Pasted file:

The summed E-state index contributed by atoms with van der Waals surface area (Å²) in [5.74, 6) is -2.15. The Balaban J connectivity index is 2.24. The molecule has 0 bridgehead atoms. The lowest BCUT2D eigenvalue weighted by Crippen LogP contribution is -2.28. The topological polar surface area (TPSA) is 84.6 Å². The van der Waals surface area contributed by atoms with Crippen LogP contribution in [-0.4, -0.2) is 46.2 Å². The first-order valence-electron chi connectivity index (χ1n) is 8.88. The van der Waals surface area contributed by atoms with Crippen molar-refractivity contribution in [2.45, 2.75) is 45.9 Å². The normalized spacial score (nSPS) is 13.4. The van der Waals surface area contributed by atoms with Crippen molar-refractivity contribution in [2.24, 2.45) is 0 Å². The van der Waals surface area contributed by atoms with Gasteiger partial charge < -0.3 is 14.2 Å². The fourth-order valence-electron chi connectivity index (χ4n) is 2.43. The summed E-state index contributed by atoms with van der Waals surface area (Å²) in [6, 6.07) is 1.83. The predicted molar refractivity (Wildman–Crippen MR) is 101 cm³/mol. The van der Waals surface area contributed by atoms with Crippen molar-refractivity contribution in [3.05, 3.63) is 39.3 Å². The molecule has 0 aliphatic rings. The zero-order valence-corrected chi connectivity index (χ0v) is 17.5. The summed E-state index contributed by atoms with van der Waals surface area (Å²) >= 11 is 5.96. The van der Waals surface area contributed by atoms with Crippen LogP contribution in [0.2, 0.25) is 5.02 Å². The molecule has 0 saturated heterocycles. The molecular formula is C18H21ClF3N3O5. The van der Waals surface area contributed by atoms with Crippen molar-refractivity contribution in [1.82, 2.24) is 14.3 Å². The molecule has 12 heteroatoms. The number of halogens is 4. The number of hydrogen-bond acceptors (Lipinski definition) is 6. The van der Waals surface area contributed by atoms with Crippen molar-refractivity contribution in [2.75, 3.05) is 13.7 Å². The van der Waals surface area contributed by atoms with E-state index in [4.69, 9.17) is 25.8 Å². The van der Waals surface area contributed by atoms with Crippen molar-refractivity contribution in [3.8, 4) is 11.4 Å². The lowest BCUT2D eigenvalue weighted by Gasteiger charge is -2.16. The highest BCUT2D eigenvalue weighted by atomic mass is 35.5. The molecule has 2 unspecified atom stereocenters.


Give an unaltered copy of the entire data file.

The summed E-state index contributed by atoms with van der Waals surface area (Å²) in [5.74, 6) is -2.15. The Balaban J connectivity index is 2.24. The molecule has 0 bridgehead atoms. The lowest BCUT2D eigenvalue weighted by Crippen LogP contribution is -2.28. The topological polar surface area (TPSA) is 84.6 Å². The van der Waals surface area contributed by atoms with Crippen LogP contribution in [-0.4, -0.2) is 46.2 Å². The first-order valence-electron chi connectivity index (χ1n) is 8.88. The van der Waals surface area contributed by atoms with Crippen molar-refractivity contribution in [2.45, 2.75) is 45.9 Å². The normalized spacial score (nSPS) is 13.4. The van der Waals surface area contributed by atoms with Crippen molar-refractivity contribution in [2.24, 2.45) is 0 Å². The van der Waals surface area contributed by atoms with Gasteiger partial charge < -0.3 is 14.2 Å². The fourth-order valence-electron chi connectivity index (χ4n) is 2.43. The summed E-state index contributed by atoms with van der Waals surface area (Å²) in [6, 6.07) is 1.83. The predicted molar refractivity (Wildman–Crippen MR) is 101 cm³/mol. The van der Waals surface area contributed by atoms with Crippen molar-refractivity contribution in [3.05, 3.63) is 39.3 Å². The molecule has 0 aliphatic rings. The zero-order valence-corrected chi connectivity index (χ0v) is 17.5. The summed E-state index contributed by atoms with van der Waals surface area (Å²) >= 11 is 5.96. The van der Waals surface area contributed by atoms with Crippen LogP contribution in [0.2, 0.25) is 5.02 Å². The molecule has 0 saturated heterocycles. The molecular formula is C18H21ClF3N3O5. The van der Waals surface area contributed by atoms with Crippen molar-refractivity contribution in [1.82, 2.24) is 14.3 Å². The molecule has 12 heteroatoms. The number of halogens is 4. The number of hydrogen-bond acceptors (Lipinski definition) is 6. The van der Waals surface area contributed by atoms with Crippen molar-refractivity contribution in [2.75, 3.05) is 13.7 Å². The van der Waals surface area contributed by atoms with E-state index in [4.69, 9.17) is 25.8 Å². The van der Waals surface area contributed by atoms with Crippen molar-refractivity contribution in [3.8, 4) is 11.4 Å². The lowest BCUT2D eigenvalue weighted by Gasteiger charge is -2.16. The highest BCUT2D eigenvalue weighted by atomic mass is 35.5. The molecule has 2 unspecified atom stereocenters.